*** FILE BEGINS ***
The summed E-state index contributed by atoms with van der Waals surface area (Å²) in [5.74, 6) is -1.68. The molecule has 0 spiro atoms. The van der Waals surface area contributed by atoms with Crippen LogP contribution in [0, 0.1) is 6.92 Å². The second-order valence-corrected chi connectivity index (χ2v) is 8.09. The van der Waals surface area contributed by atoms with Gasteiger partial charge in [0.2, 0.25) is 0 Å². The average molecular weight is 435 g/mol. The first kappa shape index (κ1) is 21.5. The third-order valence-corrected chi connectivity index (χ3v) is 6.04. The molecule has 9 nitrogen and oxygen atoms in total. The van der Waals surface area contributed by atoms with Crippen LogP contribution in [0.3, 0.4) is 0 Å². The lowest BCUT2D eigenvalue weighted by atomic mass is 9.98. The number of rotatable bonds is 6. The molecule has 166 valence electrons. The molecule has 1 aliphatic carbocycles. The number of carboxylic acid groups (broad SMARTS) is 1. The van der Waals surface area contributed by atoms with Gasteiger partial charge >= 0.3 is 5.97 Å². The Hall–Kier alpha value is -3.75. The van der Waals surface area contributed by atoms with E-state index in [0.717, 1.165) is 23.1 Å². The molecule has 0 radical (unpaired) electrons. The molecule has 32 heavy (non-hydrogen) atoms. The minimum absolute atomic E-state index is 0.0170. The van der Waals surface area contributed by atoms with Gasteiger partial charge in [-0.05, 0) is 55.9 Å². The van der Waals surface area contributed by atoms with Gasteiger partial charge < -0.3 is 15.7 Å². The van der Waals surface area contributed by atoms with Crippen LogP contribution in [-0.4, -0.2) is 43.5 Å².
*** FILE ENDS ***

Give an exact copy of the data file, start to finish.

The summed E-state index contributed by atoms with van der Waals surface area (Å²) in [5.74, 6) is -1.68. The molecule has 0 spiro atoms. The van der Waals surface area contributed by atoms with Crippen LogP contribution in [0, 0.1) is 6.92 Å². The second-order valence-corrected chi connectivity index (χ2v) is 8.09. The van der Waals surface area contributed by atoms with Gasteiger partial charge in [0.2, 0.25) is 0 Å². The average molecular weight is 435 g/mol. The first kappa shape index (κ1) is 21.5. The third-order valence-corrected chi connectivity index (χ3v) is 6.04. The molecule has 9 nitrogen and oxygen atoms in total. The van der Waals surface area contributed by atoms with Crippen LogP contribution in [0.3, 0.4) is 0 Å². The lowest BCUT2D eigenvalue weighted by atomic mass is 9.98. The number of rotatable bonds is 6. The molecule has 166 valence electrons. The molecule has 1 aliphatic carbocycles. The number of carboxylic acid groups (broad SMARTS) is 1. The van der Waals surface area contributed by atoms with Gasteiger partial charge >= 0.3 is 5.97 Å². The Hall–Kier alpha value is -3.75. The van der Waals surface area contributed by atoms with E-state index in [0.717, 1.165) is 23.1 Å². The molecule has 0 radical (unpaired) electrons. The molecule has 32 heavy (non-hydrogen) atoms. The minimum absolute atomic E-state index is 0.0170. The van der Waals surface area contributed by atoms with Gasteiger partial charge in [-0.05, 0) is 55.9 Å². The van der Waals surface area contributed by atoms with Gasteiger partial charge < -0.3 is 15.7 Å². The van der Waals surface area contributed by atoms with Crippen LogP contribution in [-0.4, -0.2) is 43.5 Å².